Maturing downward

August 29, 2001

What are your ambitions?” an administrative colleague asked me recently. I am not often speechless, but this time I didn’t know what to say. I briefly considered explaining my understanding of vocation, especially in relation to my primary identity as an ordained minister of the gospel. That would make clear why I have presumed that the church has a legitimate claim on my life. It might also explain why I think less in terms of ambition for a career than faithfulness to a vocation.

I doubted that he wanted that kind of answer. So I responded that I assumed I would return to teaching full-time. I could tell that he was looking for something more. My friend looked puzzled and was surprised that I hadn’t thought more clearly about my ambitions.

I wondered why I had been startled by a straightforward question. Unexpected clarity about my discomfort came later that day. A student who has become a friend had written a reflection on the death of a mutual friend, a faithful and impressive Christian. Here’s what he wrote: “He had rocketed upward from a prestigious Oxford scholarship to a spectacular academic career to a prominent national platform. But as John began to internalize weakness, and then grace, he gradually matured downward. As far as success is defined, John had chosen to make himself irrelevant.”

He gradually matured downward. . . . Those words seem odd in a culture defined by upward mobility, career ladders and unbridled ambition. Yet they are peculiarly appropriate to following One who came to serve rather than be served, who said we would have to lose our lives in order to find them.

Yet as beautiful and truthful as John’s life was, I found the clarity fading and my puzzlement returning. I realized that I was uncomfortable with the assumptions of downward mobility. Are all of us called to maturing downward? Is there any place for the appropriate use of power, of office?

Surely in the diversity of gifts given by God, not all are called to the faithful, simple yet difficult life of cultural or ecclesiastical “irrelevance.” But neither are we called to define ourselves by cultural assumptions about success and upward mobility. If ambition denotes and inspires a striving for excellence, then should we not be hoping for people who are ambitious for the gospel?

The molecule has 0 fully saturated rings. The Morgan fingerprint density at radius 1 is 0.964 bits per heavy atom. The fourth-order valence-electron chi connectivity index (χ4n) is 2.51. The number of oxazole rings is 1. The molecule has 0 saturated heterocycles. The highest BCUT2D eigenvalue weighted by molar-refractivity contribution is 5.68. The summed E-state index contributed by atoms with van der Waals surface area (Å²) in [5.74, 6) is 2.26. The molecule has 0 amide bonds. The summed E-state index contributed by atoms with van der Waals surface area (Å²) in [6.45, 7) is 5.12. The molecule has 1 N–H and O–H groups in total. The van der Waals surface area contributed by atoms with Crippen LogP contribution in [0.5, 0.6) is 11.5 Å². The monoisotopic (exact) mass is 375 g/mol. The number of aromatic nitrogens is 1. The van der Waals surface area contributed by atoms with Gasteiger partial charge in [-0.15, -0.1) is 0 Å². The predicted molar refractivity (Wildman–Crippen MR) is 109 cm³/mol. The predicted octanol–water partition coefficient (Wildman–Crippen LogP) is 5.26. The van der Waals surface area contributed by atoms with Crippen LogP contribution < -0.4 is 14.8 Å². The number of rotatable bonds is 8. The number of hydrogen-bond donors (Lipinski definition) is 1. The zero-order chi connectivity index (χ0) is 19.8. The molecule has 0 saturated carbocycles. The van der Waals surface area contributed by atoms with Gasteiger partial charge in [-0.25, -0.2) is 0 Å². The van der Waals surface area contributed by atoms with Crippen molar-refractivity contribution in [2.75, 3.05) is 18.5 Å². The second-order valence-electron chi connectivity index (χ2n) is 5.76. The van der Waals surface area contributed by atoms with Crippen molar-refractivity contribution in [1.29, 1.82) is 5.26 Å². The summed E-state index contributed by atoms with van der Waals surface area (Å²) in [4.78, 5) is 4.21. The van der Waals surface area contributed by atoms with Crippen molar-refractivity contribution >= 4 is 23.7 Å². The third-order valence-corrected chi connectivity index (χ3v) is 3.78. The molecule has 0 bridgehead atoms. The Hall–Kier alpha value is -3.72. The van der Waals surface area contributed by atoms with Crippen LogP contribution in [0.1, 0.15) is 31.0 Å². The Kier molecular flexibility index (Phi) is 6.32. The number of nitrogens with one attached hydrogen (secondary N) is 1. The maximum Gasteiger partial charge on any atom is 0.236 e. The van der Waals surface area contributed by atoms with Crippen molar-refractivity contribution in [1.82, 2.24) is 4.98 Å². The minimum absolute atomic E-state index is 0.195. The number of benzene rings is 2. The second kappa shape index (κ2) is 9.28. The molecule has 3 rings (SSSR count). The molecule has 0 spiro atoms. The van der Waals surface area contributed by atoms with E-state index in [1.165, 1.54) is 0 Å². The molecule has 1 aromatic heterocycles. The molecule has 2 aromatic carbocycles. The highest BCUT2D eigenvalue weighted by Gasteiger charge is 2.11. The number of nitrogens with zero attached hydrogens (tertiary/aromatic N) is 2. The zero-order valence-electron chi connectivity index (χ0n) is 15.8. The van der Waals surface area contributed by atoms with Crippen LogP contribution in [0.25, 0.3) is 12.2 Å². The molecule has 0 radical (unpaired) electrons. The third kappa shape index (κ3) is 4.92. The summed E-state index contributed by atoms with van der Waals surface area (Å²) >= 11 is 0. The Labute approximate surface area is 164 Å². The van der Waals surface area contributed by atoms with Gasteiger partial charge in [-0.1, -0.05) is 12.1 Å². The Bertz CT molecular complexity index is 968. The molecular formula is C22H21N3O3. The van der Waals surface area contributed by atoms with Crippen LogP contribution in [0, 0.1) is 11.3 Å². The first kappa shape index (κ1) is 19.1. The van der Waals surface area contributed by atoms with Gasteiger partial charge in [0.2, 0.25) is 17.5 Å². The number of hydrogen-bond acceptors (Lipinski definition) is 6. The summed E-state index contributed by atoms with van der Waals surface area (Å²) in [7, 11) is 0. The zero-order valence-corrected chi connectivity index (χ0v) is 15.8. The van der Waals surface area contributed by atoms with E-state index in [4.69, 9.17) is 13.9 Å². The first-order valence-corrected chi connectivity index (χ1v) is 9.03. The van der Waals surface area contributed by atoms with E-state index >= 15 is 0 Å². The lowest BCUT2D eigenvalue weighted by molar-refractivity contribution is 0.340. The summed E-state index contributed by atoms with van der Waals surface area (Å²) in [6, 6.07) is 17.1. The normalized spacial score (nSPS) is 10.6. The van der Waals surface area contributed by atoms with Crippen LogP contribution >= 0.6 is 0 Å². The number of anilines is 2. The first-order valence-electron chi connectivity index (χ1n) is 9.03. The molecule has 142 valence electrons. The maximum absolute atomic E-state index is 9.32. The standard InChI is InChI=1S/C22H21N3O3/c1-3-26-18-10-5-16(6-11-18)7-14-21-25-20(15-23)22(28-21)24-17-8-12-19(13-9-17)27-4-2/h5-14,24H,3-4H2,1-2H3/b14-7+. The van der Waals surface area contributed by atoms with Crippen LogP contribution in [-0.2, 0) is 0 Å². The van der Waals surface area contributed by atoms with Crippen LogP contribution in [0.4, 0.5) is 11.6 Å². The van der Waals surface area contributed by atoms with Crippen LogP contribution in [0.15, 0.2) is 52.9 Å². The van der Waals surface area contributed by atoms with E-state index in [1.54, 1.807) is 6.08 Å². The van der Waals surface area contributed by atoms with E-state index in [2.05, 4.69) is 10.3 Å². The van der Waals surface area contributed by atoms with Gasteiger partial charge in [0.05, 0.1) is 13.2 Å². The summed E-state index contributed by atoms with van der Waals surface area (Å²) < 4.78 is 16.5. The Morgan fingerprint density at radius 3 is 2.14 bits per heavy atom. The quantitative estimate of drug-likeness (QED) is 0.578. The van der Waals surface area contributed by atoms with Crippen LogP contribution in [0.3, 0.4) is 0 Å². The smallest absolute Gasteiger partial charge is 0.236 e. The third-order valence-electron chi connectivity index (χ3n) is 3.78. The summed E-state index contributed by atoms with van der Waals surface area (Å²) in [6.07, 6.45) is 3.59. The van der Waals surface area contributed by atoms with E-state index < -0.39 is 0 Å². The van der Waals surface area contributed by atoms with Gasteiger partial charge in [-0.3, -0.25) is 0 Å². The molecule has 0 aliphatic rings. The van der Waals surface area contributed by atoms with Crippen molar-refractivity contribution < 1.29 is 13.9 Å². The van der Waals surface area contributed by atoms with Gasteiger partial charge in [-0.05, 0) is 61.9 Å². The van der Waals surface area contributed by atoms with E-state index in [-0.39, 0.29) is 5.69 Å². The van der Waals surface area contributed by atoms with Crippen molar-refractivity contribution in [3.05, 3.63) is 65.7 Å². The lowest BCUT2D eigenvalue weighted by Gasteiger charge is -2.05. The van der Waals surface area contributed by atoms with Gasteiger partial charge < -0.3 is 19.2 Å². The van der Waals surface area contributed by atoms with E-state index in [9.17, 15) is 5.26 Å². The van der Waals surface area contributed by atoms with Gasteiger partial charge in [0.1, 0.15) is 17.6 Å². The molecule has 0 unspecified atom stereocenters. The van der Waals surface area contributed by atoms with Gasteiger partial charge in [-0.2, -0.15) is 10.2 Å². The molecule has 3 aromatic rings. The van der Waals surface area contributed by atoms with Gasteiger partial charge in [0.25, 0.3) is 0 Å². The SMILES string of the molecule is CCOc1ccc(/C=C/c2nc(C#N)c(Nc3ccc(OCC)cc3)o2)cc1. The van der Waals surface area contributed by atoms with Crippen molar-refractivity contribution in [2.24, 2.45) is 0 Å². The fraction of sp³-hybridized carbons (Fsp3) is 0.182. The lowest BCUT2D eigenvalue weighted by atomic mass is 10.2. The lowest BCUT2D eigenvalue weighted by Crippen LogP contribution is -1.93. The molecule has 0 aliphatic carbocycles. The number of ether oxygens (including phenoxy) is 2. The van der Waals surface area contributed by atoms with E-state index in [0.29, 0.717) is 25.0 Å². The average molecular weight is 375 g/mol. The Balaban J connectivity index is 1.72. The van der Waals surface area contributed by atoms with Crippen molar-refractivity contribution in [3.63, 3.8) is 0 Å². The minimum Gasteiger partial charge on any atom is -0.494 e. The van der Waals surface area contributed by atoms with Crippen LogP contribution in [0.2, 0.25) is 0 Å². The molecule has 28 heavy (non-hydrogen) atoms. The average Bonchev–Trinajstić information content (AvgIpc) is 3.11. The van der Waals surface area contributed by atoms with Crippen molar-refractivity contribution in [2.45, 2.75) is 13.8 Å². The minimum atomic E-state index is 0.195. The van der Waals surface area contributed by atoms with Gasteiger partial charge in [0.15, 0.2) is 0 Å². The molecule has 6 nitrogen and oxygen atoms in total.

Interestingly, in both James and Philippians we are enjoined against pursuing “selfish ambition.” This would seem to suggest that there is a selfless ambition—or, perhaps more accurately, an ambition that strives to resist selfishness in the hope of learning to become selfless.

This is difficult psychological, moral and theological territory. There is enormous potential for self-deception, and there are deeply troubling consequences of people who trample others in the pursuit of self-aggrandizing power clothed in false humility. This is particularly galling—and dangerous— when done in the name of Christ.

In the Letter of James, selfish ambition is linked to envy, and both produce “disorder and wickedness of every kind.” They are part of a false wisdom “from below.” By contrast, “the wisdom from above is first pure, then peaceable, gentle, willing to yield, full of mercy and good fruits, without a trace of partiality or hypocrisy” (3:16-17).

James recognizes the dangers of self-deception. He suggests that we cannot seek both selfish ambition and the wisdom from above; we cannot be simultaneously a friend of the world and a friend of God. Rather, by focusing our lives and our ambition on serving God faithfully, we equip ourselves to serve in the world with integrity.

Similarly, Philippians calls followers of Christ to reject selfish ambition. Here Paul is clearly concerned about selfishness, but also about shaping a common life marked by Christ. He writes, “Be of the same mind, having the same love, being in full accord and of one mind. Do nothing from selfish ambition or conceit, but in humility regard others as better than yourselves. Let each of you look not to your own interests, but to the interests of others. Let the same mind be in you that was in Christ Jesus . . .” (2:2b-5). The paradigm, Paul suggests, is following Christ, whose life is marked by self-emptying, by humility, by obedience.

Can ambition coexist with self-emptying, humility, obedience? If we try to moderate our ambition with altruism, ambition will win and self-deception will intensify.

Rather, we need a transformation of what we desire, what we aspire to and count as important. Our lives are to be focused on Christ and appropriate, faithful service to Christ. In order to unlearn sin—including bitter envy and selfish ambition—and learn the ways of holy living, we need to cultivate a common life with others in Christian community. Our brothers and sisters in Christ become resources for us, offering both support and challenge in discerning how to serve Christ most faithfully. And we become resources for them. The task is to cultivate the same mind that was in Christ Jesus, maintaining a consistent vigilance against bitter envy and selfish ambition—and against the ennui that can set in if and when others seem more successful by the standards of the world.

For some people, like my friend John, cultivating the mind of Christ in community involves gradually maturing downward. For others, it may mean a willingness to serve in positions the world counts as successful. But in either case, the call is to measure ourselves not by worldly stature or success, but by our fidelity to Christ. Easier said than done.